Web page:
Jim always wanted to give it a go
NOTHING was going to prevent Jim Magilton becoming a football manager.He knows all about the precarious nature of the job and some incumbents' inability to switch off, even to the detriment of their health, but the former Northern Ireland captain always intended to give it a go.
By Mel Henderson
NOTHING was going to prevent Jim Magilton becoming a football manager.
He knows all about the precarious nature of the job and some incumbents' inability to switch off, even to the detriment of their health, but the former Northern Ireland captain always intended to give it a go.
He was so determined, in fact, that when the Ipswich vacancy arose he was quick to declare his interest and refused to allow his lack of experience to count against him.
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Magilton quickly won over any doubters on the Portman Road board and as other candidates fell by the wayside, the directors realised that in the former skipper they had the best man for the job.
Almost five months into the role, he reflects: “I still love every minute of it, although I've been up and down according to results as you would expect.
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“This is what I want to do. I enjoy the responsibility in terms of the team and the players as individuals, but it goes way beyond that when you think how results affect everyone at the club and the fans too.
“Some players finish and walk away from the game altogether, but there was no way I could have done that.
“For me, this is the next best thing to playing.
“I told myself from a very early age that this is what I would do. Mind you, I didn't think I would stop playing one day and then become a manager the next, which is virtually how it was for me.
“That was just circumstances. With Joe (Royle) leaving there was a vacancy and I decided to go for it. Had Joe not left I'd have been waiting for the phone to ring with a job offer and who knows where I might have ended up?”
Magilton claims to find it easy to switch off, which he attributes to having two young sons, Adam and Ryan, who make their own demands of dad's spare time.
But he laughs: “When the boys are tucked up in bed I invariably find myself thinking football. I'll be tossing things around in my mind - the next game, how we will play, who we will play etc.
“I suppose the hardest part of the job is leaving players out who clearly want to be in the side. I try to be up front with them.
“That's how I wanted to be treated as a player. I didn't have a problem with managers who told me straight that I wasn't playing and why.”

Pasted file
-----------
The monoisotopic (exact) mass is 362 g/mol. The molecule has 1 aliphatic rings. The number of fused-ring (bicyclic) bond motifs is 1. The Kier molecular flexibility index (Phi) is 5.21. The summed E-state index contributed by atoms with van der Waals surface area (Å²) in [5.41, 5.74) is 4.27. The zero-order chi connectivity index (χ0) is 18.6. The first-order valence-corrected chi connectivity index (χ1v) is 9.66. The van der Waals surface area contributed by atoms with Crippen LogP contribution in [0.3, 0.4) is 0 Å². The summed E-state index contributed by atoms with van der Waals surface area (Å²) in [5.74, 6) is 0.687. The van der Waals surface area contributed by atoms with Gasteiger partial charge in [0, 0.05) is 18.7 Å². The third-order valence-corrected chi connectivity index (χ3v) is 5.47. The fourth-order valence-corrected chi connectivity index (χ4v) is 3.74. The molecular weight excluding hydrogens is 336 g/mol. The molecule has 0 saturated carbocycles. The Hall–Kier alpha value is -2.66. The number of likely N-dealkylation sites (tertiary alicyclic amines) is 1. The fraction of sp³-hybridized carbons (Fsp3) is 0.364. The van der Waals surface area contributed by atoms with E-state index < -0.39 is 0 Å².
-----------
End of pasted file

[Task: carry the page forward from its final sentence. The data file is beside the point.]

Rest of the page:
Magilton has had to adjust quickly to management. Not for him the opportunity to serve a lengthy apprenticeship, as first team coach or assistant boss, before being thrust into the hot seat.
He adds: “It's a steep learning curve for me but one thing never changes when you are a football manager - the fact that results will determine how successful you are going to be and how long you will stay in the job.
“The one thing I feel I have going for me is that I am the manager of such a decent club as Ipswich.
“I have been given a chance that I mean to make the most of and while results will ultimately decide my fate I also know I will get a fair crack at it here.
“When I applied for the job and then was invited to attend an interview I told the board I didn't want to have one or two seasons at it.
“I told them straight, that I wanted a job for life, and I still feel like that. I'm in for the long haul, as long as I can produce the results that warrant me staying.
“If I don't deliver and it doesn't work out for me here I will walk away very, very disappointed, but at least I will know I have given it everything.”
Magilton still considers himself a rookie boss and, as such, admits he is still wrestling with time management matters.
He says: “I used to look at George (Burley) and Joe, and it struck me how they seemed to be able to cruise through each day.
“Particularly in Joe's case, he had it sussed out. That was clearly down to his years of experience in the job. But he was a young manager once and I imagine it was the same for him.
“It's the sort of job you grow into, I suppose. You learn to delegate some things because you can't do everything yourself, so you need good people around you.
“And I'm the first to admit that you need a good PA to keep you organised. I'd be lost without her.”